|Type: ||Boulder, 20'|
|Consensus: || Hueco: V6 Font: 7A [details]|
|FA: ||Kimmo Nissinen|
|New Route: ||Yes|
|Page Views: ||620|
|Submitted By: ||kimmo on Oct 28, 2007|
|Good Page?||0 people like this page. Your opinion: |
Fun steep arete on the northwest corner of Boxcar Boulder (nearest arete to Main Wall), starting low off a sit start. Work your way up the arete, finally committing to the highball exit moves (scary!).
Oct 28, 2007
I climbed this thing back in 01' or '02, early spring. The thing was completely overgrown with moss, and I gardened a very strategic path through the greenery.
Someone later denuded the entire thing alas, ridding the route of its original garden stroll aura.
I assumed it had been done back in yesteryear, but after talking to locals with a rather keen knowledge of historic local events, came to the conclusion it had probably not been done (that, and the fact it had no traces of chalk anywhere, a very un-trafficked look and feel....)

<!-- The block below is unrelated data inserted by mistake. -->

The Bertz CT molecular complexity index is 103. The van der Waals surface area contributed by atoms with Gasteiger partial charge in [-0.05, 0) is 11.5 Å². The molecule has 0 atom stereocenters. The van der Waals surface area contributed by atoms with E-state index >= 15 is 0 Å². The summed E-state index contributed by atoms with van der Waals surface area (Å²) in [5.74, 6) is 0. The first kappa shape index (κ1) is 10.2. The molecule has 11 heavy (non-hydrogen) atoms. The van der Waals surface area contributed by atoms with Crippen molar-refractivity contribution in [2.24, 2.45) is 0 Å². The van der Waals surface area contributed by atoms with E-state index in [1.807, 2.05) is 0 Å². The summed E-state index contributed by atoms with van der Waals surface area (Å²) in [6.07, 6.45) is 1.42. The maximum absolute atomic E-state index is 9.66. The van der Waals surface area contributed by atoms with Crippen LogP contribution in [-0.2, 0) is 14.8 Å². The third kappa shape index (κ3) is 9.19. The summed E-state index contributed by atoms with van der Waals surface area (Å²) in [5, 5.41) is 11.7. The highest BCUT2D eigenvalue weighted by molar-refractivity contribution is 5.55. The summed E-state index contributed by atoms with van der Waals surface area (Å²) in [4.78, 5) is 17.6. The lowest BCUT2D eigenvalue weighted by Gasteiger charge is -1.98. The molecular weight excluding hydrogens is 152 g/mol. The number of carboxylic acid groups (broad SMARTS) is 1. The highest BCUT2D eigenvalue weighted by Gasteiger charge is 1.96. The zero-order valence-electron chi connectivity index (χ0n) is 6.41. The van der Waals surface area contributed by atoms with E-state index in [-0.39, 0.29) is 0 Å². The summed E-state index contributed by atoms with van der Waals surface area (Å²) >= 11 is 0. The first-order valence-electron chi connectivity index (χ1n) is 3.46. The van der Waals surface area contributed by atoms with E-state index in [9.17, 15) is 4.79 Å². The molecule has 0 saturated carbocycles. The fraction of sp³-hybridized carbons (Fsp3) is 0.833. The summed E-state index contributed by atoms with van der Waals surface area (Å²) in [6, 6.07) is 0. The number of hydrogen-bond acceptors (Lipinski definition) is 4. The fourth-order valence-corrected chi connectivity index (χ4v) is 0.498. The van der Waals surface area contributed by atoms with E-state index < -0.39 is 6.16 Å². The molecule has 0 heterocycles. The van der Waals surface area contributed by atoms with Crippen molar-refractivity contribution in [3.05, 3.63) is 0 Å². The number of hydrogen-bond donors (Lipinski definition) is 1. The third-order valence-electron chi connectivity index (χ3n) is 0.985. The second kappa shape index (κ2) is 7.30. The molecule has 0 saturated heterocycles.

Nov 16, 2007
Is this the same as the Boxcar Arete in Kelly's new guide? Cool problem, if that's the same one...
Nov 17, 2007
i think so. V7 in his book?
Feb 11, 2008
Just a comment about the boulders in general. About 20 years before 2001 the boulders were located several hundred feet above the ground and were part of an A4 route. They came one stormy night I think in '82. Then they were incredibly clean "fresh" rock. There was a short flurry of popularity and some well known boulderers got in to the act including Dick Cilley and Todd Skinner. I seem to remember Russell Erikson (cover shot on the Smith Guide) doing some crazy things in tennis shoes! It is amazing to see how vegetated the area has become especially with regard to trees.
Unfortunately most of the good boulders at the Town Walls were quarried. Walking east from the Lower Wall just north of the RR tracks most of the large boulers or boulder remnants have ancient drill marks. I think that the quarry activity hardly impacted rope climbing but destroyed most of the good boulders. Ironically the quarry gave back what it once took.